Timeline for Chapter 7 Bankruptcy

While the overall idea of chapter 7 bankruptcy may seem simple, discharging the debt to get a fresh start. However, the proceedings can be quite detailed. In theory, disputes can come up at each stage during the process. This can extend the timeline and prevent one from getting the debt relief desired. Those wanting to discharge their debt as soon as possible should familiarize themselves with the timeline to prepare all necessary documentation in advance. This is a good guide to refer to before a consultation with a bankruptcy attorney.

6 – 8 Years Before Filing

Those that filed for bankruptcy before must wait a certain amount of time before filing again. If the prior incident was an also a chapter 7 bankruptcy, eight years must pass before filing again. Those that filed Chapter 13 the first time will need to wait six years or until at least 70% of the unsecured debt has been paid back.

One Year Before Filing

Those considering chapter 7 bankruptcy need to make sure that they do not transfer any significant assets or property to family members or anyone for that matter. This could be looked upon as fraud.

15 Days After Filing

Once the individual has filed, they have just over two weeks to provide the court with specific financial documents. If working with an attorney, they will file this paperwork with the original petition. The court will send all your creditors a notice about the case within 15 days of filing. This will enact an automatic stay that will stop creditors from taking further action to collect the debts.

30 Days After Filing

A statement of intention must be filed within a month. This contains details about the property that will serve as collateral for the debt. Those wishing to keep the property must reaffirm the debt and continue making regular payments. At this point, one has 45 days after filing to either surrender the property or keep it and continue with the payments.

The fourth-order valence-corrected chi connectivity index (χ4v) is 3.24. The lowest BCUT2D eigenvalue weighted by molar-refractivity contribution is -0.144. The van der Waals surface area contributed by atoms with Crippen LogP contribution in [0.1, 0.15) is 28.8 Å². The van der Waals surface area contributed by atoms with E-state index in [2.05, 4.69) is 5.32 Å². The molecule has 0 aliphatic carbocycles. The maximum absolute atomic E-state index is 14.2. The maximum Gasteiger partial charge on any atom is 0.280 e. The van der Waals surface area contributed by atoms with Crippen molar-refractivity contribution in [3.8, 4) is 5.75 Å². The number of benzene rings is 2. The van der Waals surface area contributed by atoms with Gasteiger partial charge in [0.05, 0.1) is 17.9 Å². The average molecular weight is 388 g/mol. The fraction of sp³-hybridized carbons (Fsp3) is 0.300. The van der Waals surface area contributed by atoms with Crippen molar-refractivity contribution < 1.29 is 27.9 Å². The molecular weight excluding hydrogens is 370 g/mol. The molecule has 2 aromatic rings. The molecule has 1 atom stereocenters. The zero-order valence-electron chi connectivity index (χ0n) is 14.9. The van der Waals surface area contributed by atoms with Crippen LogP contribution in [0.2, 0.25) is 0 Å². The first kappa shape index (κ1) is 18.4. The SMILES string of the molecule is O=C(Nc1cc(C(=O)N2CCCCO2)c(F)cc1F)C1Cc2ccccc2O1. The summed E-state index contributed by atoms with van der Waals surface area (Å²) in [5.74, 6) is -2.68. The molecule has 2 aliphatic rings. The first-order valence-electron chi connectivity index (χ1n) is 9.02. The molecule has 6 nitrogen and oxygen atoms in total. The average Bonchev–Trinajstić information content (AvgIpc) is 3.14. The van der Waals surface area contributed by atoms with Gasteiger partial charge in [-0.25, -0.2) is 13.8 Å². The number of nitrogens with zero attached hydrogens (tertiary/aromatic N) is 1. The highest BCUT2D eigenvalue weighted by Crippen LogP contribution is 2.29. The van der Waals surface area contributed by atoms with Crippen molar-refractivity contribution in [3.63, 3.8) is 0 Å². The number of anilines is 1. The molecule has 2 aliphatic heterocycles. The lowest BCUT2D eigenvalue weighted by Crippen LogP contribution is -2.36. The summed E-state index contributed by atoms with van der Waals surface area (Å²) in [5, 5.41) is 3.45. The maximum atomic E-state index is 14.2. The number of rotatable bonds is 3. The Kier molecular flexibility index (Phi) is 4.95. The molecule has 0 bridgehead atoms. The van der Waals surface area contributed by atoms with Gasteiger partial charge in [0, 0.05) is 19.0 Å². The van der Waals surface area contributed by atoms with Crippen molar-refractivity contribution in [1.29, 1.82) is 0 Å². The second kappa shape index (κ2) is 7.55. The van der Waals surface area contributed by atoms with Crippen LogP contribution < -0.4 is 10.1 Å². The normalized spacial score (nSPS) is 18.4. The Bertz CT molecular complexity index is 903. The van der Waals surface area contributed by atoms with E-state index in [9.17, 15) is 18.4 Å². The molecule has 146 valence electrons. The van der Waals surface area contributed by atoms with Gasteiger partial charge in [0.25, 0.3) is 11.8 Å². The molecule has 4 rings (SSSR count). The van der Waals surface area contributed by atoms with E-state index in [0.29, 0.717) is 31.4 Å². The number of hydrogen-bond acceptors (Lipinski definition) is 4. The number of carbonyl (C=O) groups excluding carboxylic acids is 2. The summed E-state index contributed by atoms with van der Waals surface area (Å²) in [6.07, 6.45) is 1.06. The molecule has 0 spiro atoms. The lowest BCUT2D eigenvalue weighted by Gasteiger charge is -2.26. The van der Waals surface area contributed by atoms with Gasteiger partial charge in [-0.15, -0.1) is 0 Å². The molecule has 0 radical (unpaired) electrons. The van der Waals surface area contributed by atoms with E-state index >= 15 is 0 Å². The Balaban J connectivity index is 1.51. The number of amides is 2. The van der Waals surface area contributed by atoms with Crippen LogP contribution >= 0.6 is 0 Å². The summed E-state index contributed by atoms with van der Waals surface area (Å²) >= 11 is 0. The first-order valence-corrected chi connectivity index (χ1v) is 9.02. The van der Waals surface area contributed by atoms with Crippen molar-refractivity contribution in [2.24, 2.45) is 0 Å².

Six Weeks After Filing

Around six weeks after filing, the person who filed must attend a meeting that the court will hold with any creditors that are involved. The bankruptcy trustee will preside over the meeting.

Two or Three Months After the Meeting of Creditors

The creditors involved have 60 days to object to any discharges listed in the petition. If this were to happen, your attorney will help resolve anything that arises. The creditors have 90 days from the meeting to file proofs of claim that specify how much is owed to them, so it can be discharged.

While it is common for things come up along the way, proceedings are typically resolved within six months of the initial filing date. Those wanting to file for Chapter 7 bankruptcy can turn to John Henderson Law. Their team will guide you through every step of the process and handle all the paperwork.